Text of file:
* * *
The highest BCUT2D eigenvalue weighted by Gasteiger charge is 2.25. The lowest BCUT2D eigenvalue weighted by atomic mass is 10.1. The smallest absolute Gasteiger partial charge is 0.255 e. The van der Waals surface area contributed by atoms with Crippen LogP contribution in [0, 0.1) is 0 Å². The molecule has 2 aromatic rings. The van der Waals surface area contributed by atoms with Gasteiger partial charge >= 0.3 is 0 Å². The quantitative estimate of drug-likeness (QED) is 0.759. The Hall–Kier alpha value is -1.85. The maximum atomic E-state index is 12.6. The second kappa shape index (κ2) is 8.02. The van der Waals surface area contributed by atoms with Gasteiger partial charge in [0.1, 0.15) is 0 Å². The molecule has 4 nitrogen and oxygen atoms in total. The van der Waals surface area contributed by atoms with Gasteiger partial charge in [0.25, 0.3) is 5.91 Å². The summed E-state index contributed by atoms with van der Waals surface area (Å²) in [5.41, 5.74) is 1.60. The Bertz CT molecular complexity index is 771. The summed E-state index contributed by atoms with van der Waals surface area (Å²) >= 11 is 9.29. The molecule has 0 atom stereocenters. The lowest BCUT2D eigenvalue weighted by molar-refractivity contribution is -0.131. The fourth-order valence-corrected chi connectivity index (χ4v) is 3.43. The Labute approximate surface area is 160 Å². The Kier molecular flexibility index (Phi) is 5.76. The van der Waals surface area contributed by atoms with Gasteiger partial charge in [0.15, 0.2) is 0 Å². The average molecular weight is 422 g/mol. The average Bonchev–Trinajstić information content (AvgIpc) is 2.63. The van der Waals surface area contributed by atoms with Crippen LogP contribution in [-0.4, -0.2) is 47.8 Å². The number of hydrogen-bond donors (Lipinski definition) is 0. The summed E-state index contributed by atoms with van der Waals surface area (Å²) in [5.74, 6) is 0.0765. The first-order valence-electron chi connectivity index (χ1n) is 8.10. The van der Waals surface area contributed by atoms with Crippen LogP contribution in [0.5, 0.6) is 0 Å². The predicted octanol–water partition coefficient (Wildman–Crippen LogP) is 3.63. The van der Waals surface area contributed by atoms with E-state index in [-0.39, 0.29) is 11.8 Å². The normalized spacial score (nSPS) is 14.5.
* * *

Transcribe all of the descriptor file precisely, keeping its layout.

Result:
The highest BCUT2D eigenvalue weighted by Gasteiger charge is 2.25. The lowest BCUT2D eigenvalue weighted by atomic mass is 10.1. The smallest absolute Gasteiger partial charge is 0.255 e. The van der Waals surface area contributed by atoms with Crippen LogP contribution in [0, 0.1) is 0 Å². The molecule has 2 aromatic rings. The van der Waals surface area contributed by atoms with Gasteiger partial charge >= 0.3 is 0 Å². The quantitative estimate of drug-likeness (QED) is 0.759. The Hall–Kier alpha value is -1.85. The maximum atomic E-state index is 12.6. The second kappa shape index (κ2) is 8.02. The van der Waals surface area contributed by atoms with Gasteiger partial charge in [0.1, 0.15) is 0 Å². The molecule has 4 nitrogen and oxygen atoms in total. The van der Waals surface area contributed by atoms with Gasteiger partial charge in [0.25, 0.3) is 5.91 Å². The summed E-state index contributed by atoms with van der Waals surface area (Å²) in [5.41, 5.74) is 1.60. The Bertz CT molecular complexity index is 771. The summed E-state index contributed by atoms with van der Waals surface area (Å²) >= 11 is 9.29. The molecule has 0 atom stereocenters. The lowest BCUT2D eigenvalue weighted by molar-refractivity contribution is -0.131. The fourth-order valence-corrected chi connectivity index (χ4v) is 3.43. The Labute approximate surface area is 160 Å². The Kier molecular flexibility index (Phi) is 5.76. The van der Waals surface area contributed by atoms with Gasteiger partial charge in [0.15, 0.2) is 0 Å². The average molecular weight is 422 g/mol. The average Bonchev–Trinajstić information content (AvgIpc) is 2.63. The van der Waals surface area contributed by atoms with Crippen LogP contribution in [-0.4, -0.2) is 47.8 Å². The number of hydrogen-bond donors (Lipinski definition) is 0. The summed E-state index contributed by atoms with van der Waals surface area (Å²) in [5.74, 6) is 0.0765. The first-order valence-electron chi connectivity index (χ1n) is 8.10. The van der Waals surface area contributed by atoms with Crippen LogP contribution in [0.5, 0.6) is 0 Å². The predicted octanol–water partition coefficient (Wildman–Crippen LogP) is 3.63. The van der Waals surface area contributed by atoms with E-state index in [-0.39, 0.29) is 11.8 Å². The normalized spacial score (nSPS) is 14.5.